Count those attending a Princeville (AL) High School junior varsity baseball game among those few, as umpire Derek Bryant was arrested for public intoxication with just one inning left in the game.

The Minor Leaguers' class action lawsuit against Major League Baseball and various ball clubs over minimum wage violations has been brought back from the dead. The class of Minor League players was decertified back in July of last year due to concerns that relief for the class could not be determined with certainty. The most recent ruling recertifies a new class, which allows the case to move forward, though it is now seeking more narrowly tailored relief.

The primary allegations of the class action suit claim that Minor League players are grossly undercompensated and also do not receive overtime wages from the their employers. These allegations are based on the fact that players are not compensated for off season training, spring training, extended spring training, and instructional leagues, that are essentially required if the players want to play.

Louisville Slugger is probably the most famous name in bat making. But a group of customers are suing the legendary brand, claiming it manufactured a defective bat and then tried to avoid liability by claiming the defect was intentional, to help customers improve their swings.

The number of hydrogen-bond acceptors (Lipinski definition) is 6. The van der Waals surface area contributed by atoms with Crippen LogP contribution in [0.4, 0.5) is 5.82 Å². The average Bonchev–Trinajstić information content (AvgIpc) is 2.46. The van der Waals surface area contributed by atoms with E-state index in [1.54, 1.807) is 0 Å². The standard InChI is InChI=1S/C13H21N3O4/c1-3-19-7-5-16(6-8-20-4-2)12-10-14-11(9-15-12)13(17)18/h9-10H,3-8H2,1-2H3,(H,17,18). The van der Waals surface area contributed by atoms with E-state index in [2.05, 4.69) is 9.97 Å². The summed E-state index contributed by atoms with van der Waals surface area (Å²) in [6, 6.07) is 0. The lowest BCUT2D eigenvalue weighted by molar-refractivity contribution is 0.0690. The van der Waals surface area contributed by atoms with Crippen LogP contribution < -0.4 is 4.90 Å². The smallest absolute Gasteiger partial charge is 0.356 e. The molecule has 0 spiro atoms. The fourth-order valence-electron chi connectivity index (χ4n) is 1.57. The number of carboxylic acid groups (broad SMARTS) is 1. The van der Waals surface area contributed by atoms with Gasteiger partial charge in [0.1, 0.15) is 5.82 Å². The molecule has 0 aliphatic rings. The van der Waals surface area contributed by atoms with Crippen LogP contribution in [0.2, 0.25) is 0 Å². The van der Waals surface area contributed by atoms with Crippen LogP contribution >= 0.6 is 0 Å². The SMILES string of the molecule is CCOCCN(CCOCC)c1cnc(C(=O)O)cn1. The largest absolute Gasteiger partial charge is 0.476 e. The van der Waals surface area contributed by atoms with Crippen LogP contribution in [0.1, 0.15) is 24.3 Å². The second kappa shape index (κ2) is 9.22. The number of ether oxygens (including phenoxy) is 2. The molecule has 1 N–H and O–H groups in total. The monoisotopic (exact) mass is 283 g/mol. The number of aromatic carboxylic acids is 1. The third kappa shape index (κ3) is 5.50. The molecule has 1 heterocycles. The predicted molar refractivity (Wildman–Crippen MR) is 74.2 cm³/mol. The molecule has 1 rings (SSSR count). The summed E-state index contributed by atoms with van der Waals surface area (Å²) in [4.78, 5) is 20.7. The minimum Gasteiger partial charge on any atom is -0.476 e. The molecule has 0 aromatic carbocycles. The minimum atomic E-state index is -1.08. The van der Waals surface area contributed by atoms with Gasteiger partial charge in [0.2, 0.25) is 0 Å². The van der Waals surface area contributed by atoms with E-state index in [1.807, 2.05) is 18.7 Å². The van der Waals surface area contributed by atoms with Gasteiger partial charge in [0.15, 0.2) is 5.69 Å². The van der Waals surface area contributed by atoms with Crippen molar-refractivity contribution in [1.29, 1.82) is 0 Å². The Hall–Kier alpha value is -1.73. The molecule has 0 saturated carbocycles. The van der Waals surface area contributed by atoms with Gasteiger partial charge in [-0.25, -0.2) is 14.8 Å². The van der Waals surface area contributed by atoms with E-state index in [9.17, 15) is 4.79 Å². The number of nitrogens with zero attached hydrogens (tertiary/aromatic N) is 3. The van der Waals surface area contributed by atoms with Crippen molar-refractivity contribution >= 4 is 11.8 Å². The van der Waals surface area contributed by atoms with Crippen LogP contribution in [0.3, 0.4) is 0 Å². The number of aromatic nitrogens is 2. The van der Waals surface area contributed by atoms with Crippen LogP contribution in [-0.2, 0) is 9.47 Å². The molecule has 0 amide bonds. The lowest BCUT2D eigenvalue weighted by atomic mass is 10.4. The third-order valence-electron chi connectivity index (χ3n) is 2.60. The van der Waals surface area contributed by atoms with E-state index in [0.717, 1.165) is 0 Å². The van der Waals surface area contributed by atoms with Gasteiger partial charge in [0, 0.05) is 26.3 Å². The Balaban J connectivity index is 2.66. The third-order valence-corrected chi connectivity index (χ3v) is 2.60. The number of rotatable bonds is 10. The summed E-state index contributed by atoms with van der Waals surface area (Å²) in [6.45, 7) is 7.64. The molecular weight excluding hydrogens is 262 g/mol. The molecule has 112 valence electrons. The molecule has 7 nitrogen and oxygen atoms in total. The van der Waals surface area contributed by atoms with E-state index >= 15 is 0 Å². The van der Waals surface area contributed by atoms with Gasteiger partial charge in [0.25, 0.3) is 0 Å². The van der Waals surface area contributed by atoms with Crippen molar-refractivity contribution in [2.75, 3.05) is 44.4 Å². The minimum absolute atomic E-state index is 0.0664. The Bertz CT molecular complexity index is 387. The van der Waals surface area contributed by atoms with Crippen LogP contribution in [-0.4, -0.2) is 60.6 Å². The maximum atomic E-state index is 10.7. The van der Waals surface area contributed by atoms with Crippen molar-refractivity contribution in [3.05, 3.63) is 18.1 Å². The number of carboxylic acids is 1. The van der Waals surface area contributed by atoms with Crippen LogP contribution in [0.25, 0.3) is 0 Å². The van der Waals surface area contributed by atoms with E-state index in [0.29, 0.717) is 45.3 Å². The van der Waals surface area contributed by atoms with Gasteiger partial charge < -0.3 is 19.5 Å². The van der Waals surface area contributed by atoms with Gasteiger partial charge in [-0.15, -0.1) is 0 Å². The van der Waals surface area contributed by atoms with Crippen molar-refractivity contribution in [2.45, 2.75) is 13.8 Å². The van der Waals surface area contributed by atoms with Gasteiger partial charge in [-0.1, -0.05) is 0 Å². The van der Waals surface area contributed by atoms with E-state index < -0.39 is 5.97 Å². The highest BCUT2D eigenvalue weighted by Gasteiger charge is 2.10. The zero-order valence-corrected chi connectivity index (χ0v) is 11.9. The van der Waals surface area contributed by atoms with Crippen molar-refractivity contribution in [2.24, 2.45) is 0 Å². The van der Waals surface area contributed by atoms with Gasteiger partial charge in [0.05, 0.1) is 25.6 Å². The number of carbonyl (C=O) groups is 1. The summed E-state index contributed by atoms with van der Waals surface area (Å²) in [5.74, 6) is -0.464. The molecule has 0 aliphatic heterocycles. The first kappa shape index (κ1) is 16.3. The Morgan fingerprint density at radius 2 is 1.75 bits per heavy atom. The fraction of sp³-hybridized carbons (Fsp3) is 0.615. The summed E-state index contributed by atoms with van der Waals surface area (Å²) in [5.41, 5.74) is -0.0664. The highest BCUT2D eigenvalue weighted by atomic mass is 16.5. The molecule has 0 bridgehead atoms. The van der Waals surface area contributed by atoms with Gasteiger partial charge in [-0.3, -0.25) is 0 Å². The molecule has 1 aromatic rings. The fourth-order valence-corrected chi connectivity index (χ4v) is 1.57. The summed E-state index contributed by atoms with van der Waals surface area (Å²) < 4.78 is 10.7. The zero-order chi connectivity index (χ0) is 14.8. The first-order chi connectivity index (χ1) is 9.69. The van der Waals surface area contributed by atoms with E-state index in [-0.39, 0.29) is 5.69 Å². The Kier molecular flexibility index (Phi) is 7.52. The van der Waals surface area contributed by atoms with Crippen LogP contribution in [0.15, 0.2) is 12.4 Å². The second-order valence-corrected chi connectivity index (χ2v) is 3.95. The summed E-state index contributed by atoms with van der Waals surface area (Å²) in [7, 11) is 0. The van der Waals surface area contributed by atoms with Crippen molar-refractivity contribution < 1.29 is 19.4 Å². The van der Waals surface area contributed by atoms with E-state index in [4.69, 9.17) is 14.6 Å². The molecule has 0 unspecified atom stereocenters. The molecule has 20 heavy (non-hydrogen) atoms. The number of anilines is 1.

It's a novel approach, but will it be a home run in court?

While no one expected a repeat of the 1995 Major League Baseball strike, labor negotiations came down to the wire between the MLB and player representatives this week. With little more than 24 hours before the prior player agreement was set to expire, the players and management were able to agree to terms for another five year renewal. Surprisingly though, one of the terms of the new deal prohibits new players from using chewing tobacco, also known as chew, dip, and smokeless tobacco.

This year the family of Tony Gwynn, the famous San Diego Padres player that passed away a few years back due to cancer in his salivary glands, filed a wrongful death lawsuit against the manufacturers of the smokeless tobacco products. Gwynn's cancer was attributed largely to his 30+ years of using chewing tobacco. While Gwynn's untimely death at the age of 54 can't be undone, the MLB seems to be taking a big step toward disassociating chewing tobacco from baseball, which has been used by players since the very beginning.

Baseball's postseason is upon us (sorry, Mets fans), and players, coaches, and fans will be working around the clock to try and make sure their teams win. And at least two of those three will be adequately compensated for the time they put in. (Heartbreak is its own reward for fans.)

But what about the players on their way to the Big Show? Or the concession workers that make sure the show goes on without a hitch? A new court ruling and new proposed legislation could mean that they don't get overtime pay like other professions. Here's a look into the legal dugout.